In To Kill a Mockingbird, list Atticus's physical qualities and how they link him to the underdog of the story?
I have a Chapters 15-31 test tomorrow, and I'm doing some review and would really appreciate it if someone would answer my question. I also don't know who the underdog of the story is so please help!
Thank You :)
1 Answer | Add Yours
Atticus Finch is unlike any other man in Maycomb, Alabama, the fictional town of Harper Lee's novel, To Kill a Mockingbird. He is also the most respected man in town, a man whose honesty and high moral character is beyond reproach. To Jem and Scout, however, Atticus seems downright ordinary at times.
Atticus was feeble; he was nearly 50... which we felt reflected upon his abilities and manliness... There was nothing Jem or I could say about him when our classmates said, "Our father--"
Our father didn't do anything.
Atticus is too old and tired to play football with Jem. He doesn't "play poker or fish or drink or smoke" or hunt or farm. He wears glasses and is nearly blind in his left eye--"the tribal curse of the Finches."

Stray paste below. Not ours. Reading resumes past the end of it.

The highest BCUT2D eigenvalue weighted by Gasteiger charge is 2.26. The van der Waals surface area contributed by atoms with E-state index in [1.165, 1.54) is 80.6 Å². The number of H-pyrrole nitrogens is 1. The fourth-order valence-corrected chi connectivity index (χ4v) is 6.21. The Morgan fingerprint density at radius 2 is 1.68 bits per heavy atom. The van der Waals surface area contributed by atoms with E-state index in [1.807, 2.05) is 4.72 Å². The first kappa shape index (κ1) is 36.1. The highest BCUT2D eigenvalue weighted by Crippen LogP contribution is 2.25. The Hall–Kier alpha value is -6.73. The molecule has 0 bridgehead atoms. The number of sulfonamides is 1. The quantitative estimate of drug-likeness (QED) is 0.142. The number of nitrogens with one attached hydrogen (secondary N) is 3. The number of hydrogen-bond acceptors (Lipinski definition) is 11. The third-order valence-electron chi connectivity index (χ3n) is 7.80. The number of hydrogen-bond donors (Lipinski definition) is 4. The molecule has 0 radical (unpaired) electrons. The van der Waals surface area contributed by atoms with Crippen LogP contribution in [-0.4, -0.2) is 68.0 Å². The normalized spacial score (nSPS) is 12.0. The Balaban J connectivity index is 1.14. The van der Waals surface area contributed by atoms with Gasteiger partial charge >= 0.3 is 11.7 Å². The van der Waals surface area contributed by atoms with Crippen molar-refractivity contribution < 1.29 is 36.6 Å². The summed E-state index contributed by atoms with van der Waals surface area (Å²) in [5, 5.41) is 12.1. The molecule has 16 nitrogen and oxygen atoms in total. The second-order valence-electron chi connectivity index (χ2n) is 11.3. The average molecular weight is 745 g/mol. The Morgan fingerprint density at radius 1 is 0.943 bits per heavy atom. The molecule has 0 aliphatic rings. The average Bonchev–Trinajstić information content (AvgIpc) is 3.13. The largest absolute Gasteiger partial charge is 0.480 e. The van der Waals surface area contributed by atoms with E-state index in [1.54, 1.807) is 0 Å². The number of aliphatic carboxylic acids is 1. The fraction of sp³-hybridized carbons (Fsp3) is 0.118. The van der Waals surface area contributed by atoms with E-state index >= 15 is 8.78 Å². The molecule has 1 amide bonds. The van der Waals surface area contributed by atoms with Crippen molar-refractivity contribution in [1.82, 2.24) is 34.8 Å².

But in the courtroom, Atticus is different. He "scared" Mayella Ewell, who "gave Atticus a final, terrified glance..." He is a bit too formal for the Maycomb jury, so Atticus "unbuttoned his vest, unbuttoned his collar, loosened his tie and took off his coat." Later, when Bob Ewell spits on him, Atticus refuses to fight because he is "too old," though the attorney is a larger man than "the little bantam cock."
In truth, Atticus is a big man. He runs unopposed and is never defeated as the local representative to the Alabama legislature. His old nickname is "One-Shot" Finch--the best shot in the county. He is actually physically fit--he walks virtually everywhere and rarely drives his car.
Atticus is a true underdog. Many people in Maycomb despise him when he defends Tom Robinson--not because he takes the case but because he actually "aims to defend him." He accepts the case knowing he cannot win, instead hoping to later free Tom on appeal. He cannot win by totally destroying Mayella Ewell, since she is the battered woman and a pathetic case. If he fights back against Bob Ewell, he will lower himself to Ewell's "white trash" status. Even at the end of the story, he is willing to allow Jem to accept blame for Bob Ewell's death and defend him against a possible public outcry in order to avoid involving Boo.
But like most underdogs, the reader is bound to pull for Atticus in spite of his "faults."
We’ve answered 324,465 questions. We can answer yours, too.Ask a question